I think it's pretty safe to say that every writer has "woe is me" periods.
It's such a flattering look, isn't it?
Woe is me, I can't get an agent.
Woe is me, I can't sell a book.
Woe is me, I can't sell another book.
Woe is me, my advances are small.
Woe is me, I'll never be as good as I want to be.
Woe is me, I'll never be as good as (insert any successful author's name here).
Woe is me, I never get any big push from my publisher.
I'll stop there because, honestly, the "woe is me" possibilities are ENDLESS.
I can go months without having any. And then, all of a sudden, BAM - and I'm filled with the woe. It sucks. I mean, it really, really sucks.
For me, it usually comes down to one simple but painful truth: I will never be as good of a writer as I wish I could be. I don't have the kind of imagination I wish I had and I don't have the kind of writing skills I wish I had. Please understand - I'm not saying I'm a terrible writer. I just wish I were better.
My career to this point has been all right. I've written and published quite a few books. And I feel fortunate to be able to do the work I'm doing. I mean - I make stuff up for a living. Like I'm getting PAID to write stories. I'm my own boss, which I love, so I set my own hours, which means I can, like, go grocery shopping at eight on a Thursday morning, when the stores are empty. Since I hate grocery shopping with a fiery hot passion, this is a very good thing.
It is a pretty sweet job, and I know this and I am thankful every single day. And what I might lack in skills, I try to make up for in hard work. Because one thing I am is a hard worker and have been since I was twelve, when I picked strawberries every day, since child labor laws apparently didn't apply way back then? All right, fine, my grandma usually picked me up in the early afternoon so we could watch General Hospital together, but in the mornings, I picked those strawberries like... a twelve-year-old girl.
I was recently talking to a friend about all of the books I have coming out next year. In order to have all of these books come out, I've had an insane schedule this year, writing like a crazy person. My friend said something like, "It'd be a lot easier to just have one or two books sell really, really well, wouldn't it?"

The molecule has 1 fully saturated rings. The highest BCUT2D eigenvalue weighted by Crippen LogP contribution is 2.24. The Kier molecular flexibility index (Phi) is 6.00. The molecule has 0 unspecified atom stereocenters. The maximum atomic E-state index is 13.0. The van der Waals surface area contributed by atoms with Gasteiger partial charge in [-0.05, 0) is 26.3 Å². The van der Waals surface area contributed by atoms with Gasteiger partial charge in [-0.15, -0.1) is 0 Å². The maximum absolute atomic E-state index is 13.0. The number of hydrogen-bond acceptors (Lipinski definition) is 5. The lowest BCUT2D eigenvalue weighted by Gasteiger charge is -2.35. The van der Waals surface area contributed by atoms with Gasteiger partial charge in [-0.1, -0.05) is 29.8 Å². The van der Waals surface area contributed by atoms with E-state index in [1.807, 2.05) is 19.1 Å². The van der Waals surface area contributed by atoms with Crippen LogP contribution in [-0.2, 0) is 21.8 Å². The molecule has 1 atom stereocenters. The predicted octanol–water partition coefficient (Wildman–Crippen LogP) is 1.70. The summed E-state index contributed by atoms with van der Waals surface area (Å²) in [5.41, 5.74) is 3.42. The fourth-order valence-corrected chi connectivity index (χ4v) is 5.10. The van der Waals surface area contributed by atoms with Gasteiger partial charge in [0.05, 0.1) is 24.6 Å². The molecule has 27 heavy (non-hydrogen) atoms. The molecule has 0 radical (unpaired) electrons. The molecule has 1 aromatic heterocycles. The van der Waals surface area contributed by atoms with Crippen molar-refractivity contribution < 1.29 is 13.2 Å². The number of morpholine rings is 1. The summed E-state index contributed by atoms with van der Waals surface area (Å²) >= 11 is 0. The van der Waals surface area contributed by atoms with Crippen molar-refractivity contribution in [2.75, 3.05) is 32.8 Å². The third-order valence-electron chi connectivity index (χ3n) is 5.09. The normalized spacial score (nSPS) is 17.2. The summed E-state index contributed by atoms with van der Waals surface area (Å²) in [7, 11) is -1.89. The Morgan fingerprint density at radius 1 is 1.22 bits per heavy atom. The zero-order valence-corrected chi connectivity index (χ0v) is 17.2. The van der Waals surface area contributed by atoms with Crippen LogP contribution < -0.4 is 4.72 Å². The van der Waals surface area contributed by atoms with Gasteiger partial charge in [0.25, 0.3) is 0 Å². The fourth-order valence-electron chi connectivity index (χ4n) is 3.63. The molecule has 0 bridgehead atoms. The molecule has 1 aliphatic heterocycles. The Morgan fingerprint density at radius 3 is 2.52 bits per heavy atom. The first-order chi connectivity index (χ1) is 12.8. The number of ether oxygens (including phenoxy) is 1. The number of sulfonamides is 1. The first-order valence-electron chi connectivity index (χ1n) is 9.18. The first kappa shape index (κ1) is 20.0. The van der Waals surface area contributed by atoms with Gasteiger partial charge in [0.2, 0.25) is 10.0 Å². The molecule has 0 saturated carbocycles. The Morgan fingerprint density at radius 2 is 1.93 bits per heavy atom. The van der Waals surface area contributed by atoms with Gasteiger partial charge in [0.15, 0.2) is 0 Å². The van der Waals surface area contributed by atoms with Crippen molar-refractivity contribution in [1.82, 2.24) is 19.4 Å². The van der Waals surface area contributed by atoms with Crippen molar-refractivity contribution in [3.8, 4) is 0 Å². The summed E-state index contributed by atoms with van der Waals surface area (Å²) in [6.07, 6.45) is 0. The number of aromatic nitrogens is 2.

Hahaha. Ummm, yes, abso-freaking-lutely.
And that's the thing about this business that could drive a person mad if you let it. Yes, talent and imagination are important, no doubt about it. And I may never have what it takes to be super-successful in this business. But I've always said there is also some luck that plays into this business too. The right book hits the market at the right time and it's an instant bestseller. Or the right person reads a book and it's a movie deal in the works.
Some weeks it seems like everyone around me is winning the publishing lottery with big-named blurbs, award nominations and movie news. And my soul cries to the heavens, can't I catch just one lucky break? Please? PLEASE!? (Usually this happens when I've been working a lot and I'm tired and all I want to do is lie on the couch and take about a week for a Breaking Bad marathon, so I can finally understand what all the fuss is about).
And so, that's where I've been this past week. Despite the beautiful sunshine, the warm temperatures, I just couldn't shake the blues.
I was flipping channels earlier today, and I came across Oprah interviewing Anne Lamott. And it reminded me of her book, Bird by Bird which I haven't read in a long time. I jumped up and went to my bookshelf and got it. What do you know, it was just what I needed. Here are a few little gems I share if you, too, have been sucked down the "woe is me" hole lately too.
"I told myself that historically when people do too well to quickly, they are a Greek tragedy waiting to happen. I, who did not do too well too quickly and who was in fact not doing too well over time, was actually in the catbird seat. I was not going to end up the cocky heroine in an ugly hubris drama. This is not to be underestimated."
"You are going to have to give and give and give, or there's no reason for you to be writing. You have to give from the deepest part of yourself, and you are going to have to go on giving, and the giving is going to have to be its own reward. There is no cosmic importance to your getting something published, but there is in learning to be a giver."
Thanks, Anne. This week, I will remind myself to look for the reward in the writing, that I should be glad I'm not going to end up in a Greek tragedy (ha!), and that I am a giver, which is not such a bad thing in this pretty messed up world.
Oh, and I will also continue to eat the Halloween candy I bought far too early. When will I learn???